By Rita Joshi
BERLIN (IDN) – The International Campaign to Abolish Nuclear Weapons (ICAN), which received the Nobel Peace Prize for 2017, has criticized Sweden’s decision not to sign the UN Treaty on the Prohibition of Nuclear Weapons (TPNW).
Sweden’s Foreign Minister Margot Wallström announced at a press conference on July 12, 2019 that Sweden will not currently sign the UN nuclear ban treaty. “Sweden’s decision … is a step backwards and a historic violation of Swedish security policy,” said ICAN Executive Director Beatrice Fihn, a Swedish national. [2019-07-14]
“The UN has said that the risk of use of nuclear weapons is the highest it has been since WWII. By failing to fully reject the use and possession nuclear weapons through the TPNW, Sweden has gone against its own long tradition of standing up against these weapons of mass destruction,” said Fihn.
“While the initiatives announced at the press conference, like starting a knowledge centre and proposing an international secretariat for disarmament are welcomed, it falls very short of concrete steps to combat the grave threat that nuclear weapons pose today. This move seriously harms Sweden’s reputation as a leader on disarmament,” she added.
Setsuko Thurlow, ICAN activist and survivor of the Hiroshima bombing in 1945, said she was “truly disappointed … and deeply disheartened” that the Swedish government “will, as it stands now, not sign” the TPNW.
Sweden has a strong history of supporting humanitarian causes and disarmament, she said, adding: “In the past, I have had the honor to meet with FM Wallström and discuss humanitarian imperative to ban and eliminate nuclear weapons. Indeed, I cannot emphasize enough how much Sweden’s vote in support to adopt the TPNW in July 2017 encouraged us the Hibakusha.”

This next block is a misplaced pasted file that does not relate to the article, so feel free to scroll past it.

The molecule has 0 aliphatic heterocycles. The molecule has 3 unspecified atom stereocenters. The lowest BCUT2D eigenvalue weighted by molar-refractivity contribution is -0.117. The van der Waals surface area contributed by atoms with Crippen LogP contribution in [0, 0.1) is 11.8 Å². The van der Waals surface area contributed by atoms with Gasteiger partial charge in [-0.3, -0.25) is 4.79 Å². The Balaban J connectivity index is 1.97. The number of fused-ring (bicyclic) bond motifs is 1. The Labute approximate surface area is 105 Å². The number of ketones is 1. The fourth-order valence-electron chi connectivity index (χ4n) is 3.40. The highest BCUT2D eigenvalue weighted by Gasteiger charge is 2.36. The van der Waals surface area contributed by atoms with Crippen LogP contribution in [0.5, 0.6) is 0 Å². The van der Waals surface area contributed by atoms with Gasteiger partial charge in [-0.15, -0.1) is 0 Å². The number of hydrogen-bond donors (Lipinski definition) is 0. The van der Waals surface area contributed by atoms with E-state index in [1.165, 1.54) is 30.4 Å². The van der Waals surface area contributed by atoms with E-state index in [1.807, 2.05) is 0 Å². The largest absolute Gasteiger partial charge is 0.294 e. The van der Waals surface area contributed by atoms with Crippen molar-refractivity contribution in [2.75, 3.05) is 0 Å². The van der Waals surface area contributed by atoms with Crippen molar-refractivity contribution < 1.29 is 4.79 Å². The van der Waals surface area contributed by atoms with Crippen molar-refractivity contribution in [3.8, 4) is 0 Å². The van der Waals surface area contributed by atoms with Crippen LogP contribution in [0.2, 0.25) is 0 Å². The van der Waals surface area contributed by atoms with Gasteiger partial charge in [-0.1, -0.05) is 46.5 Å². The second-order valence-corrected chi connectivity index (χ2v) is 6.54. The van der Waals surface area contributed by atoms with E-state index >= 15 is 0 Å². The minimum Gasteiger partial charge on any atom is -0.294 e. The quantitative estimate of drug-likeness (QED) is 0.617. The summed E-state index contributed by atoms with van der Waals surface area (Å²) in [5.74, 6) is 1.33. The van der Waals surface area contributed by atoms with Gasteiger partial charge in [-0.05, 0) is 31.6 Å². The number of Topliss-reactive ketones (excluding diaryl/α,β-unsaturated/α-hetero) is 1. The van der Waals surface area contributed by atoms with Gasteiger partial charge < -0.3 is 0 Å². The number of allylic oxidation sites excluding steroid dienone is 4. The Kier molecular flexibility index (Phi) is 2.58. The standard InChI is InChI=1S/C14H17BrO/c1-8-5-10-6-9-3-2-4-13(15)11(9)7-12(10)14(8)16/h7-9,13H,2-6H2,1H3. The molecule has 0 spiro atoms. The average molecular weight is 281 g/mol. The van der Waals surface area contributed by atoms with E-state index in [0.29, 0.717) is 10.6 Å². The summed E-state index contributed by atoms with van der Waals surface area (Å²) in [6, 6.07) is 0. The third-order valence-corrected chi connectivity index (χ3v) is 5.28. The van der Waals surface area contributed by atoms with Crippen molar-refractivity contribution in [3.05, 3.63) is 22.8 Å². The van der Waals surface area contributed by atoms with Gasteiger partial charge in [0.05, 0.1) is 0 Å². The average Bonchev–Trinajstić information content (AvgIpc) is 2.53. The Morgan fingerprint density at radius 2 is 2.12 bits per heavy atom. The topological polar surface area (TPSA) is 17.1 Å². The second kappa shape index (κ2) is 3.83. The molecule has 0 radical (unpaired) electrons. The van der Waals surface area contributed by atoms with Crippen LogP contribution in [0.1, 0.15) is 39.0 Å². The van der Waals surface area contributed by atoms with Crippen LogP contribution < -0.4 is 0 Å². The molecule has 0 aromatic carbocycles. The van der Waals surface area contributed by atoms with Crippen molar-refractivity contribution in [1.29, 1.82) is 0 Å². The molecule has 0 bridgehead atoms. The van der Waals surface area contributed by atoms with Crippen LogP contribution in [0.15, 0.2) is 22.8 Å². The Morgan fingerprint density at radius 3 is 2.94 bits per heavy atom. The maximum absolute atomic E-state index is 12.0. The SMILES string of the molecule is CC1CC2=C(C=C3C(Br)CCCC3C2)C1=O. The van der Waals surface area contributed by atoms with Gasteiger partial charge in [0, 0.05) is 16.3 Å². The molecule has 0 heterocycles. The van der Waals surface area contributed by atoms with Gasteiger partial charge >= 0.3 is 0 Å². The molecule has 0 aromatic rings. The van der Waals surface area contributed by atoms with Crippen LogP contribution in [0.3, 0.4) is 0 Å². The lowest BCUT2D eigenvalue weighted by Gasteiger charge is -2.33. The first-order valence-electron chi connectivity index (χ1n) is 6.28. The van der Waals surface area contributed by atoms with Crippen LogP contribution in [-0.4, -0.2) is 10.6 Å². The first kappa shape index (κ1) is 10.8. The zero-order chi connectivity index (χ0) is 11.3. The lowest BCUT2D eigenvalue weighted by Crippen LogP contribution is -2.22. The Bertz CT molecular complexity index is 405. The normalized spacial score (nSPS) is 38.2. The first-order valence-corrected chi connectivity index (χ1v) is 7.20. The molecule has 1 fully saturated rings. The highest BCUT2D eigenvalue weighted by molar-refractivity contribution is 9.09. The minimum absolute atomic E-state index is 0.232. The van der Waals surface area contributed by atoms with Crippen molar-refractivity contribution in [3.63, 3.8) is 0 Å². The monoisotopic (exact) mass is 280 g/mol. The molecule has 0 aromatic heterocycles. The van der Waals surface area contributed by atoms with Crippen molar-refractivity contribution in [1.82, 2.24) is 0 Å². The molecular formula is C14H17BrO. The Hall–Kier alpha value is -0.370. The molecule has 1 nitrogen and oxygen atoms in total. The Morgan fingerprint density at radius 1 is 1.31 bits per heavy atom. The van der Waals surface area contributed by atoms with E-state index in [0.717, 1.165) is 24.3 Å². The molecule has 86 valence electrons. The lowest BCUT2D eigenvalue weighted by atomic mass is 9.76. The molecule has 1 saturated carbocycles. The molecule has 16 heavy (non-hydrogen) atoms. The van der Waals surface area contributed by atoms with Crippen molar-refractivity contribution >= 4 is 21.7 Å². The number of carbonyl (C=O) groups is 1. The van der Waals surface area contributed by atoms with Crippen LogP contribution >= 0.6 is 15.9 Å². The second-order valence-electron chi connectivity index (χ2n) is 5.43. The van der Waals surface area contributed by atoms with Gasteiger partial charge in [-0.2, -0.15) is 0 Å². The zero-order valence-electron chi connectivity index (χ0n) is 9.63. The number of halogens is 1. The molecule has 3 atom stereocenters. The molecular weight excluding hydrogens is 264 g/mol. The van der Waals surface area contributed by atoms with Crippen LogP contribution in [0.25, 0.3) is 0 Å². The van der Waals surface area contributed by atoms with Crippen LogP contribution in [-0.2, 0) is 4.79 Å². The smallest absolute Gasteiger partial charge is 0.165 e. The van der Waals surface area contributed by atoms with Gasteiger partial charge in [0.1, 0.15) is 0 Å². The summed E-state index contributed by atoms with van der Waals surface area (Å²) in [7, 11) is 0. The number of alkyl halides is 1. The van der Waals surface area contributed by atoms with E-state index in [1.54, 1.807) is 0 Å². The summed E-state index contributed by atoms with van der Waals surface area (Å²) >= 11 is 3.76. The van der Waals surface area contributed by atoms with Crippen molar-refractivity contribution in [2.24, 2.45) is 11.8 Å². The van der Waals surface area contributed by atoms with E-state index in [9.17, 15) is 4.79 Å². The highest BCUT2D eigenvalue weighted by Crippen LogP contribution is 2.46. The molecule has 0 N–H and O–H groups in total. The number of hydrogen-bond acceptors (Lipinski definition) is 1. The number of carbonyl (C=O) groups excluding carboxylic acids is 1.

Thurlow urged the Swedish government “to reconsider the decision”, and emphasized, “the Hibakusha and the civil society at large expect Sweden to listen to our voice and show the commitment to work towards signing and ratifying the TPNW.”
The Swedish Foreign Minister’s announcement followed “a scandal-ridden consultation period”, after the methodology used by former Swedish diplomat Lars-Erik Lundin for his inquiry into whether Sweden should sign the TPNW was heavily criticized for its lack of transparency.
The decision has been met with much criticism in Sweden too, prompting critical questions during the press conference and a flurry of negative media coverage. In response, the government has clarified that it would be open to revisiting the decision if the international context changes.
ICAN said: “The decision is also widely unpopular with the Swedish people. ICAN campaigners in Sweden have announced they will scale up their efforts to hold the Swedish government accountable to its own position on nuclear disarmament and will keep mobilizing to ensure that Sweden signs the treaty.” [IDN-InDepthNews – 15 July 2019]
Photo: Banner with Swedish text: Support UN Nuclear Ban Treaty. Credit: IKFF Sverige
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